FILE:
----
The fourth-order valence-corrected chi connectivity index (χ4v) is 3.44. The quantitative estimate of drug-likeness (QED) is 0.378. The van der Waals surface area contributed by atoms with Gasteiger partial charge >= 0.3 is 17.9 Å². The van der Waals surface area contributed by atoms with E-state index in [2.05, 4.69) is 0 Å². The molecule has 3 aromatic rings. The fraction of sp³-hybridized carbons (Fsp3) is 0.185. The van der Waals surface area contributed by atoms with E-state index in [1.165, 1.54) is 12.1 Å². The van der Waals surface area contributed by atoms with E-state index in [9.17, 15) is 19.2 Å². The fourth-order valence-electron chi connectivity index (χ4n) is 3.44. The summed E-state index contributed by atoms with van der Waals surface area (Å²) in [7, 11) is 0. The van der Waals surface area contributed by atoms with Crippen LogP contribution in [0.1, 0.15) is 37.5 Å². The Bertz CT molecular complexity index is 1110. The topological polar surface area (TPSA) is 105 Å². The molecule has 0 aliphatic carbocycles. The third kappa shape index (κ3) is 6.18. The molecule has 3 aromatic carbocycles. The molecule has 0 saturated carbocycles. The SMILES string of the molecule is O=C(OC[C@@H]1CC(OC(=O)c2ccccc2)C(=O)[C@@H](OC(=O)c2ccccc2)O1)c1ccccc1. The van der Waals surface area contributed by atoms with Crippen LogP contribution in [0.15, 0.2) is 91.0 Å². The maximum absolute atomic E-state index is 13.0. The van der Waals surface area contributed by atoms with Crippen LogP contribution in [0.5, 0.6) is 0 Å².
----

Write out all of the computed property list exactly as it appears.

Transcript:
The fourth-order valence-corrected chi connectivity index (χ4v) is 3.44. The quantitative estimate of drug-likeness (QED) is 0.378. The van der Waals surface area contributed by atoms with Gasteiger partial charge >= 0.3 is 17.9 Å². The van der Waals surface area contributed by atoms with E-state index in [2.05, 4.69) is 0 Å². The molecule has 3 aromatic rings. The fraction of sp³-hybridized carbons (Fsp3) is 0.185. The van der Waals surface area contributed by atoms with E-state index in [1.165, 1.54) is 12.1 Å². The van der Waals surface area contributed by atoms with E-state index in [9.17, 15) is 19.2 Å². The fourth-order valence-electron chi connectivity index (χ4n) is 3.44. The summed E-state index contributed by atoms with van der Waals surface area (Å²) in [7, 11) is 0. The van der Waals surface area contributed by atoms with Crippen LogP contribution in [0.1, 0.15) is 37.5 Å². The Bertz CT molecular complexity index is 1110. The topological polar surface area (TPSA) is 105 Å². The molecule has 0 aliphatic carbocycles. The third kappa shape index (κ3) is 6.18. The molecule has 3 aromatic carbocycles. The molecule has 0 saturated carbocycles. The SMILES string of the molecule is O=C(OC[C@@H]1CC(OC(=O)c2ccccc2)C(=O)[C@@H](OC(=O)c2ccccc2)O1)c1ccccc1. The van der Waals surface area contributed by atoms with Crippen LogP contribution in [0.15, 0.2) is 91.0 Å². The maximum absolute atomic E-state index is 13.0. The van der Waals surface area contributed by atoms with Crippen LogP contribution in [0.5, 0.6) is 0 Å².